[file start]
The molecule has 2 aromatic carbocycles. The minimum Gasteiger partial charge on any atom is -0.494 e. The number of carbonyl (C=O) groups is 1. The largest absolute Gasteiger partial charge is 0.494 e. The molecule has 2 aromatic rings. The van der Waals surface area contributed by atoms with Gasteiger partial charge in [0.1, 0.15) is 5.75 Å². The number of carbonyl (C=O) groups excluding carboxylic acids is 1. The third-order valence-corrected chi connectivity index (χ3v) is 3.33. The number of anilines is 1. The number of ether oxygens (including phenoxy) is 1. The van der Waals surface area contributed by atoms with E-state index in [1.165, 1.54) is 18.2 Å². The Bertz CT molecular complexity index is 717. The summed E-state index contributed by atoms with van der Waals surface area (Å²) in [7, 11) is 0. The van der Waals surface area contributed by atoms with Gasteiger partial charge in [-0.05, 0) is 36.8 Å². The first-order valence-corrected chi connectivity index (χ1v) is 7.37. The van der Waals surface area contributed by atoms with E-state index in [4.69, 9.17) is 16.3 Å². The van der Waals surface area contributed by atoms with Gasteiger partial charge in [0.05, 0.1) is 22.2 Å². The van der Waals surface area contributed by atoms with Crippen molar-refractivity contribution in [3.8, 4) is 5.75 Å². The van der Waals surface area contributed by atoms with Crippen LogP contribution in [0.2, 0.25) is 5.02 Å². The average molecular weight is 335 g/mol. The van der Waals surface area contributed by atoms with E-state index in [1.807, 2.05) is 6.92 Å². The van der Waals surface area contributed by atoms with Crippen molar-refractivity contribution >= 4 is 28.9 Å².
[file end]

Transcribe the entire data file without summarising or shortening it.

The molecule has 2 aromatic carbocycles. The minimum Gasteiger partial charge on any atom is -0.494 e. The number of carbonyl (C=O) groups is 1. The largest absolute Gasteiger partial charge is 0.494 e. The molecule has 2 aromatic rings. The van der Waals surface area contributed by atoms with Gasteiger partial charge in [0.1, 0.15) is 5.75 Å². The number of carbonyl (C=O) groups excluding carboxylic acids is 1. The third-order valence-corrected chi connectivity index (χ3v) is 3.33. The number of anilines is 1. The number of ether oxygens (including phenoxy) is 1. The van der Waals surface area contributed by atoms with E-state index in [1.165, 1.54) is 18.2 Å². The Bertz CT molecular complexity index is 717. The summed E-state index contributed by atoms with van der Waals surface area (Å²) in [7, 11) is 0. The van der Waals surface area contributed by atoms with Gasteiger partial charge in [-0.05, 0) is 36.8 Å². The first-order valence-corrected chi connectivity index (χ1v) is 7.37. The van der Waals surface area contributed by atoms with E-state index in [4.69, 9.17) is 16.3 Å². The van der Waals surface area contributed by atoms with Gasteiger partial charge in [0.05, 0.1) is 22.2 Å². The van der Waals surface area contributed by atoms with Crippen molar-refractivity contribution in [3.8, 4) is 5.75 Å². The van der Waals surface area contributed by atoms with Crippen LogP contribution in [0.2, 0.25) is 5.02 Å². The average molecular weight is 335 g/mol. The van der Waals surface area contributed by atoms with E-state index in [1.807, 2.05) is 6.92 Å². The van der Waals surface area contributed by atoms with Crippen molar-refractivity contribution >= 4 is 28.9 Å².